A How-To Guide on Navigating Hazardous Conversations

Posted On: April 28, 2018 by: Doug Lundrigan

There are typically 3 types of hazardous conversations: Ones that go badly, ones that go well, and ones that go avoided! Think of a conversation you’ve had that you wished had gone better, and now imagine it went exactly the way you hoped. In this article, we will reveal the secrets and techniques of people who masterfully prepare for and navigate hazardous, high stakes conversations.

Negative Feedback

One of the most hazardous conversations we encounter in the workplace is giving negative feedback to employees, coworkers, contractors, and customers. In 2009 a Gallup Inc. study of over 1,000 employees based in the US revealed some impressive information about the impact of feedback.

The survey asked each worker to rate their manager on whether they focused on the employee’s strengths and positive characteristics, or focused on weaknesses and negative characteristics. Respondents that did not choose either were classified as being “ignored by their manager.” Results showed that employees receiving positive feedback were up to 30x more engaged than the employees receiving no feedback. This may not come as a surprise to anyone, but more interestingly employees that received negative feedback were up to 20x more engaged than the employees that received no feedback at all! Meaning, giving little to no feedback is much worse than giving negative feedback, according to the study.

So knowing the importance of feedback, how do you tell someone they have a booger on their nose, or their skirt is too short? Or harder still, how do you tell someone their work is not up to par, or that their negative attitude is diminishing productivity in the office? Here are 3 steps to follow when the time arrives for a difficult conversation.

Step 1: Set the stage.

Prepare a Fact-Based Script. No matter how hard we try on the outside, people usually respond to how we’re feeling towards them on the inside. Do you already dislike this person and are going into the conversation with some pre-loaded ammunition based on past annoyances? Ask yourself “what is my end goal for this conversation? Do I value and respect the humanity of this person, and do I want a good relationship with them?” Use these answers to prepare a script of some fact-based phrases you can use to direct the conversation.

Ask for permission to start the conversation. Let them know you have a sensitive topic to speak about by saying something like “Can I talk to you for a minute?” This slightly more formal invitation lets the person know that this conversation is pre-planned, and avoids the feeling of uncomfortable AND unexpected. Set the expectation right from the start.

Make it private. Privacy shows respect for the person’s feelings and reputation. You can talk in your office, away from the group or if there is really no private place, invite them to a coffee shop during a lunch break. It’s worth the effort to show the person that you care about their feelings.

Step 2: Give Feedback

State the problem. Be candid without judgment. Tell them the facts by saying something like “I’ve noticed…” or “It has come to my attention… ” Show them that you care about them and their career. Many people struggle to give feedback because they hate to feel mean. They want to avoid making others feel bad but what if it was you? Would you rather work your tail off in a project doomed to be unsuccessful, or have office coworkers gossip about you unknowingly? Most people agree that they would rather be respectfully told what the issue was. Giving constructive or necessary feedback shows that you care about them, what they are working on and about their career or reputation.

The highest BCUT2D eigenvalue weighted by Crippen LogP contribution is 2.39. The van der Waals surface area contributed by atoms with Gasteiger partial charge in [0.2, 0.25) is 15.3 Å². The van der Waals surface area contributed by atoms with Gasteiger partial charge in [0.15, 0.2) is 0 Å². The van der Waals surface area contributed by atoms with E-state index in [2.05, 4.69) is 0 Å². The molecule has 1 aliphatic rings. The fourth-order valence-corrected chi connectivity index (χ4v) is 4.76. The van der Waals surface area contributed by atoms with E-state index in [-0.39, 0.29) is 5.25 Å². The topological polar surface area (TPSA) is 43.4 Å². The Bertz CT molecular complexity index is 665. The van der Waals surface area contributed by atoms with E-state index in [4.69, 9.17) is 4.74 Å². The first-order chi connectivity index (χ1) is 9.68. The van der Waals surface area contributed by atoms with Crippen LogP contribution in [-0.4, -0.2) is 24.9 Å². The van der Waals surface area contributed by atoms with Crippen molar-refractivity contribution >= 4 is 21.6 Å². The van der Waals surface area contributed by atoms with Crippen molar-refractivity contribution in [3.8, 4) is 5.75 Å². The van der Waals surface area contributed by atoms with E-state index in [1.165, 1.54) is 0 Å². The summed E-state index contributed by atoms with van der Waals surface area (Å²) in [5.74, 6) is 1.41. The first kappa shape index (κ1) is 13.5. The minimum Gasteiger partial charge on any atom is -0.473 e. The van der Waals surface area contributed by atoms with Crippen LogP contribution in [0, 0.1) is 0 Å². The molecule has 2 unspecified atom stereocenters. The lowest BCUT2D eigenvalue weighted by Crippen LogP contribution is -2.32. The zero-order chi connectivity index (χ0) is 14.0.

State the consequences. Make the issue less about how you are personally impacted, and more about how they and the organization could or will be impacted.

Ask the other person’s opinion. Once you’ve said what you came to say, ask them for their thoughts. Expect them to be defensive. It’s absolutely human nature to become defensive when being told to make a change. Give them time to process without making it worse by reacting further to their reaction.

Step 3: Make a request

Agree on a change. First ask them what change they think needs to be made, then give your input. Be clear on what result you want from this conversation. Once you agree on a change, get out of there! Negative feedback should last no more than 2 minutes; people don’t want to sit there feeling awkward and defensive. Let them escape.

Follow Up. Often the problem may not resolve in just one conversation and you may need to bring it up again. This is the accountability portion of the feedback and what sets apart true leaders.

Build the relationship. Make a special effort to ensure the two of you are in good standing. Talk with the person often and show genuine friendship and care. Build a more trusting, worthwhile relationship.

Being a great leader and having these hard conversations take courage and effort. Each time you are stretched to navigate an experience like this you become a more refined team member and a greater, more trusted leader. You have it in you to handle these conversations with grace! For more preparation and an in-depth look into this topic, be sure to check out our latest webinar on this very topic, Hazardous Conversations. 

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Video: Hazardous Conversations Webinar 

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